Aug 19, 2020 | Featured in: Watching Backyard Birds, August 2019

Is It a Crime to Kill a Hummingbird?

A female (left) and juvenile male (right) ruby-throated hummingbird face off at a backyard feeder. Photo by J. Womack.

Dear Birdsquatch:

Is hummingbirdicide a crime? I adore eight of my hummingbirds, but Number 9, a male, is making life difficult for all the others. I want to kill him. Not really, but he must be stopped! Can I trap him and relocate him? Any advice?

—Fern B.,
Rolla, Missouri

Dear Fern,

Put down the butterfly net and the gun, Fern, and take a few deep breaths. Hummingbirdicide is illegal. All native North American birds—no matter how obnoxious—are protected by the Migratory Bird Treaty Act.

By nature, hummingbirds are wired to protect their territory, but some individuals are clearly more aggressive—and selfish—than others. There is no behavior modification therapy for hummingbirds, but there are a few tricks to thwart aggression. I don't guarantee that any of these will work, but they're all worth a try.

  • Provide several hummingbird feeders out of sight of the others—maybe one on each side of your house. Mr. Bossy Pants can't guard them all simultaneously.
  • Cluster several nectar feeders near each other. This is likely to attract more hummingbirds—too many for the bully to fight off.
  • Provide several nectar feeders throughout your yard if you have enough space to do so.
  • Follow the bully to determine his favorite perch—where he sits to guard the feeders. Then remove that perch! If it's a branch, cut it; if it's the shepherd's hook holding a bird feeder, relocate it out of sight of the nectar feeder; if it's your kids' swing set, try to figure out a way to block the line of sight from the look-out post to the feeders. The bully will have to take a time out to formulate a new strategy.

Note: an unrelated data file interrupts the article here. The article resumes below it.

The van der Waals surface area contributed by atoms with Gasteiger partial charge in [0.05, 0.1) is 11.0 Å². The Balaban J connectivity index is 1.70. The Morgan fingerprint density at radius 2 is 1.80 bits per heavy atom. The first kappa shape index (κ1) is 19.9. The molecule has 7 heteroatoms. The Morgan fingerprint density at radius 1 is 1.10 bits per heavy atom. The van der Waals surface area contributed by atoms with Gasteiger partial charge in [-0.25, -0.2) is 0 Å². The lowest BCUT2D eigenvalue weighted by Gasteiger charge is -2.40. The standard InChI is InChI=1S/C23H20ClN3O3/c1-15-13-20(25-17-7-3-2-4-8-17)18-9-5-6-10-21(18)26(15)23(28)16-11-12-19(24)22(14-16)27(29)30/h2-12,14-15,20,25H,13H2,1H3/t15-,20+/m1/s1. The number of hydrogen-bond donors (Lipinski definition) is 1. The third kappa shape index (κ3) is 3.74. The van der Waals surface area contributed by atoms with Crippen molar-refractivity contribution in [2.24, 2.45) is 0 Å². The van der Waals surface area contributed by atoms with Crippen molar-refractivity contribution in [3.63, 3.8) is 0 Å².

• Plant more nectar-producing plants, and hang more hummingbird-attracting flower baskets. If your yard is bordered with nectar-producing plants, hummingbirds will be spread out, rather than concentrated at your nectar feeder.
  • Learn to love the bully. Dominance hierarchies are normal among hummingbirds, and to some extent, it is natural selection at work.

If all hummingbirds would just get along and live in peace, they'd all have more food for less work. But that's not nature's way. Isn't the feistiness of hummingbirds part of their charm?

About Birdsquatch

Birdsquatch is WBB's tall, hairy, and slightly stinky columnist. He is a bigfoot who has watched birds all his life. His home range is unknown.

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